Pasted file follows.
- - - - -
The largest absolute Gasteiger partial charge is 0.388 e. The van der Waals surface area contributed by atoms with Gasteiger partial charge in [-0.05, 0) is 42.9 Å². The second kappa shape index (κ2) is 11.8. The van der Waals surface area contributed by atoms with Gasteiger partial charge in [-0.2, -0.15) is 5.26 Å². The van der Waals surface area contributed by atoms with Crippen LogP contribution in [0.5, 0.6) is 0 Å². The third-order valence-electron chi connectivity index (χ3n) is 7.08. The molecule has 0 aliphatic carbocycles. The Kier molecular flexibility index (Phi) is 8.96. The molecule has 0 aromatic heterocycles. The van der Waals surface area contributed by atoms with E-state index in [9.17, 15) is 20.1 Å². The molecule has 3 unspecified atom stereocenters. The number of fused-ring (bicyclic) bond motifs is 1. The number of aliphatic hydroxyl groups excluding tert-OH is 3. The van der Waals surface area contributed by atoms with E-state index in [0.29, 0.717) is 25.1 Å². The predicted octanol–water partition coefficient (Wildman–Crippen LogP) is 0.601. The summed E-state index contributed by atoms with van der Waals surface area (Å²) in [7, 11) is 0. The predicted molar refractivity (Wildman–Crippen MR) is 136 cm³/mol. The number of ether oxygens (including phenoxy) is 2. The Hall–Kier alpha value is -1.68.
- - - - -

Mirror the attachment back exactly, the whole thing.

The largest absolute Gasteiger partial charge is 0.388 e. The van der Waals surface area contributed by atoms with Gasteiger partial charge in [-0.05, 0) is 42.9 Å². The second kappa shape index (κ2) is 11.8. The van der Waals surface area contributed by atoms with Gasteiger partial charge in [-0.2, -0.15) is 5.26 Å². The van der Waals surface area contributed by atoms with Crippen LogP contribution in [0.5, 0.6) is 0 Å². The third-order valence-electron chi connectivity index (χ3n) is 7.08. The molecule has 0 aliphatic carbocycles. The Kier molecular flexibility index (Phi) is 8.96. The molecule has 0 aromatic heterocycles. The van der Waals surface area contributed by atoms with E-state index in [9.17, 15) is 20.1 Å². The molecule has 3 unspecified atom stereocenters. The number of fused-ring (bicyclic) bond motifs is 1. The number of aliphatic hydroxyl groups excluding tert-OH is 3. The van der Waals surface area contributed by atoms with E-state index in [0.29, 0.717) is 25.1 Å². The predicted octanol–water partition coefficient (Wildman–Crippen LogP) is 0.601. The summed E-state index contributed by atoms with van der Waals surface area (Å²) in [7, 11) is 0. The predicted molar refractivity (Wildman–Crippen MR) is 136 cm³/mol. The number of ether oxygens (including phenoxy) is 2. The Hall–Kier alpha value is -1.68.